UDIA in Action

UDIA WA has welcomed the announcement of the McGowan government’s new Ministry today, including his appointment as Treasurer.  While there are several new faces in Cabinet following Labor’s landslide victory over the weekend, Rita Saffioti will retain the planning and transport portfolios, providing continuity for the planning reform agenda and other related policy including the roll out of METRONET.

We welcome new Housing Minister John Carey, who recently spoke at UDIA WA’s State Conference and has been involved with the Institute in his role as Parliamentary Secretary.  Mr Carey also takes on the local government portfolio and we look forward to continuing to work with him in his new Ministerial capacity.  More details on the new Cabinet including specific appointments below.

UDIA’s research team continues to focus on the Medium Density Design Code, meeting with WAPC Chairman David Caddy and Director General Gail McGowan to discuss the details of the new code this week.

We are also continuing to advocate for immediate measures to address the rental crisis in WA, calling for a short, sharp incentive for investors to purchase newly completed apartment stock.  You will have seen the ongoing coverage in The West over the last two weeks based on our ‘fixing the rental crisis’ policy position.  Read more here.

Finally, UDIA took part in a Construction Training Fund (CTF) stakeholder forum late last week to discuss industry priorities and future workforce skills.  Skills shortages and getting the right people into WA to fill positions is a critical issue over the next 12 months and beyond.

We hope to see many of you at our first industry luncheon for 2021 next week!  Bookings close tomorrow so don’t miss the opportunity to network with colleagues and get a range of perspectives on economic and property market growth in the year ahead: book here.

State Cabinet announced

Following the McGowan government’s landslide victory at the state election on the weekend, the Premier has announced his new cabinet today.

Along with his own appointment as Treasurer, the Premier is joined by the following Ministers who will be sworn in at Government House tomorrow:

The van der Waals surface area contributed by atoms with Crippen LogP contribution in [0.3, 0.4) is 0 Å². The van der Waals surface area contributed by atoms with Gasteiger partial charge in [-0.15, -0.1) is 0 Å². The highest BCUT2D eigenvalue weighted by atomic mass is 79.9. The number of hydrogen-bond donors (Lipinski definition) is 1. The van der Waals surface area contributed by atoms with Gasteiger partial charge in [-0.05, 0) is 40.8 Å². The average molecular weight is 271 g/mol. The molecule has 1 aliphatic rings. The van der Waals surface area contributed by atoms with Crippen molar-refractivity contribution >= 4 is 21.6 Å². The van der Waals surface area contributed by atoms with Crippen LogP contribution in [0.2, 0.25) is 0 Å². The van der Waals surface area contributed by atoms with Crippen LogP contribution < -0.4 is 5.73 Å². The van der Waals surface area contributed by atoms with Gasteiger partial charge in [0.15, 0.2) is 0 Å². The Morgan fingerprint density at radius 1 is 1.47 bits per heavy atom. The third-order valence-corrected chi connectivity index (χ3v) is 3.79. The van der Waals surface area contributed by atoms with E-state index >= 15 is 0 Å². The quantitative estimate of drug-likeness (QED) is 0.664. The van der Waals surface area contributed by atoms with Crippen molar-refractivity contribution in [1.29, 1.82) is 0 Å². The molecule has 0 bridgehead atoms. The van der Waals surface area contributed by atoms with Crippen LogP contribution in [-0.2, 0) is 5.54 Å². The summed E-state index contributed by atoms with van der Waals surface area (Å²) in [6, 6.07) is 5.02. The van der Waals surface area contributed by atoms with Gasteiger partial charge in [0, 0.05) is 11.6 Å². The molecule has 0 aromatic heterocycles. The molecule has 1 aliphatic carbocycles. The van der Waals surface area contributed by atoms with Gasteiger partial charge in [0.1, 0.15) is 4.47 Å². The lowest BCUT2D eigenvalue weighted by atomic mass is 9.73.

• Minister for Planning, Transport and Ports – Hon. Rita Saffioti
  • Minister for Housing and Local Government – Hon. John Carey
  • Minister for Finance, Lands, Sport & Recreation and Citizenship & Multicultural Interests – Hon. Dr Tony Buti
  • Minister for Environment, Climate Action and Commerce – Hon. Amber-Jade Sanderson
  • Minister for Water, Forestry and Youth – Hon. Dave Kelly
  • Minister for Community Services, Child Protection, Women’s Interests and prevention of family and domestic violence – Hon. Simone McGurk
  • Deputy Premier, Minister for Health, Medical Research, State Development, Jobs & Trade and Science – Hon. Roger Cook
  • Attorney General, Minister for Electoral Affairs – Hon. John Quigley
  • Minister for Police, Road Safety, Defence Industry and Veterans – Hon. Paul Papalia
  • Minister for Tourism, Culture and the Arts, Heritage – Hon. David Templeman
  • Minister for Agriculture and Regional Development – Hon. Alannah MacTiernan
  • Minister for Mental Health, Aboriginal Affairs and Industrial Relations – Hon. Stephen Dawson
  • Minister for Emergency Services, Racing & Gaming, Small Business and Volunteering – Hon. Reece Whitby
  • Minister for Education and Training– Hon. Sue Ellery
  • Minister for Mines and Energy – Hon. Bill Johnston
  • Minister for Disability Services, Fisheries, Innovation and ICT – Hon. Don Punch

UDIA WA congratulates all of the new and continuing Ministers and we look forward to working collaboratively with the team as we look to progress our Policy Priorities for 2021 on behalf of members.

State of the Land released

UDIA National released the annual State of the Land report on Friday via “UDIA TV”, with members able to log in to the live presentation by Core Logic’s Tim Lawless and hear the latest on the land and housing market across the country.

The report provides an overview of the greenfield and multi-unit markets across the country in 2020.  The headline figures show that Perth had the highest lift in greenfield sales across the year (128% lift) compared with all other capital cities.  While the greenfield market boomed, the multi-unit market also experienced a 13% lift in sales, however completions were down 35% and the number of units under construction also decreased by 9% over the year.

Off the back of the is information, UDIA reinforced our call for the state government to introduce a short, sharp incentive for investors to purchase newly completed apartments, in order to get that stock onto the rental market as soon as possible.  The 75% Stamp Duty rebate would be an extension of the current rebate available to off the plan and under construction apartments.

Read the State of the Land report here.

Property industry boosts jobs

UDIA WA estimates that over 30,000 jobs were potentially created during the stimulus period last year in Western Australia.

According to Landgate data, the number of subdivisional lots approved across the duration of the stimulus period totalled 10,025, representing an uplift of 5,780 additional lot sales (or a 236% increase) when compared to the same period in 2019.